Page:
The Economics major provides a broad pluralist perspective on fundamental aspects of relationships between individuals, firms, institutions and countries. Students will learn how economies function and how public policy and the way organisations behave affect diverse social, economic and environmental problems. Students are introduced to a wide array of competing economic theories, so that they are critically informed about the ways in which they can transform the world. A major in Economics prepares students to be active participants in addressing the wide range of problems faced by governments, social organisations and the business community in the domestic and international economies. Students who study economics can expect to develop their analytical and problem solving skills and to be intellectually challenged, whether they view the discipline as providing specific vocational skills or as an area of academic and intellectual interest to them. An Economics major is very highly regarded in the business world and opens up a very large range of career prospects in general business, finance and the public sector.

The Hospitality Management major is designed to prepare you for a career that goes beyond providing customer ‘service’ and focuses on providing customer ‘experience’. This major equips you with the expert skills required to effectively and efficiently manage hotels, resorts, clubs, food-service enterprises or other service-oriented businesses. The Hospitality Management major units focus on hospitality operations management, planning and design of hospitality facilities, and business management, with opportunities to undertake industry-related projects. Hospitality Management leads to exciting and varied careers across a range of local and international sectors.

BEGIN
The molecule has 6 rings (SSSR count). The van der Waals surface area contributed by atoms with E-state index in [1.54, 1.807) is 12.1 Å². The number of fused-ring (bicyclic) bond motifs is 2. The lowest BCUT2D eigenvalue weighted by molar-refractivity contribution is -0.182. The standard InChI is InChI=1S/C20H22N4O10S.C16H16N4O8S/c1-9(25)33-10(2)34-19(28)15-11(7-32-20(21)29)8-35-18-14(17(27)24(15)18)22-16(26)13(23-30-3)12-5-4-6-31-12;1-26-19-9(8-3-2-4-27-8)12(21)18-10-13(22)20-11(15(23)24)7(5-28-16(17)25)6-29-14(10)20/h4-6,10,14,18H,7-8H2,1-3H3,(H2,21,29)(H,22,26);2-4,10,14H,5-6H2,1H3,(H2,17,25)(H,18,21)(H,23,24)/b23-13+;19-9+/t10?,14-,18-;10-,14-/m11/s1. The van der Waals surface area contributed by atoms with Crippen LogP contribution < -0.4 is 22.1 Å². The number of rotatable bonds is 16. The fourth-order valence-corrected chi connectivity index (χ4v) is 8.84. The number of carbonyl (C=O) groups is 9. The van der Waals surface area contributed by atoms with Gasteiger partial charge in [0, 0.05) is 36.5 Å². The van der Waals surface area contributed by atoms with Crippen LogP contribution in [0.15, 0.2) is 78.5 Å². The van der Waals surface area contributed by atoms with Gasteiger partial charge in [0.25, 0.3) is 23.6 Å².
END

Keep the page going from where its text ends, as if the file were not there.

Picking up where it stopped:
The global economy is becoming increasingly important for organisations seeking out new opportunities to expand their customer base and develop partnerships. Managers who are well versed in the needs of doing business internationally and who can exploit these opportunities will therefore play an integral role in any such corporation. Building on a solid foundation in domestic business education, including global sustainability, international business strategy, managing in a global environment, and international marketing, this major equips graduates with the detailed knowledge of the international dimension of business and the necessary understanding of the workings of that market system.

Marketing focuses on the exchange process built around understanding and satisfying the needs and wants of customers. Often this is associated as doing business within a highly competitive business environment, yet marketing strategy is also important for government and not-for-profit organisations. This major introduces students to the core concepts of marketing theory, consumer behaviour, marketing communications, brand management, and marketing strategy. Graduates are equipped with the skills for marketing careers in a range of diverse industries across an international platform. This major satisfies the educational requirements for recognition as a Certified Practising Marketer and eligibility for membership of the Australian Marketing Institute.

The Sport Management major is designed for people who seek careers in Australian and international Sport management. Specialist units provide students with a capacity to understand and function within the increasingly dedicated context in which sport is played, organised and managed. Students who complete this major will be equipped with the skills and knowledge to manage sport experiences pertaining to globalisation and emerging contemporary issues in sport. Graduates find career employment at all levels of government as well as within the private sector for both commercial and non-commercial organisations. Positions include project management of facilities and events, management and coordination of leisure, sport and civic event departments, sport marketing, player management and sport public relations, elite sport development, sport and leisure programming.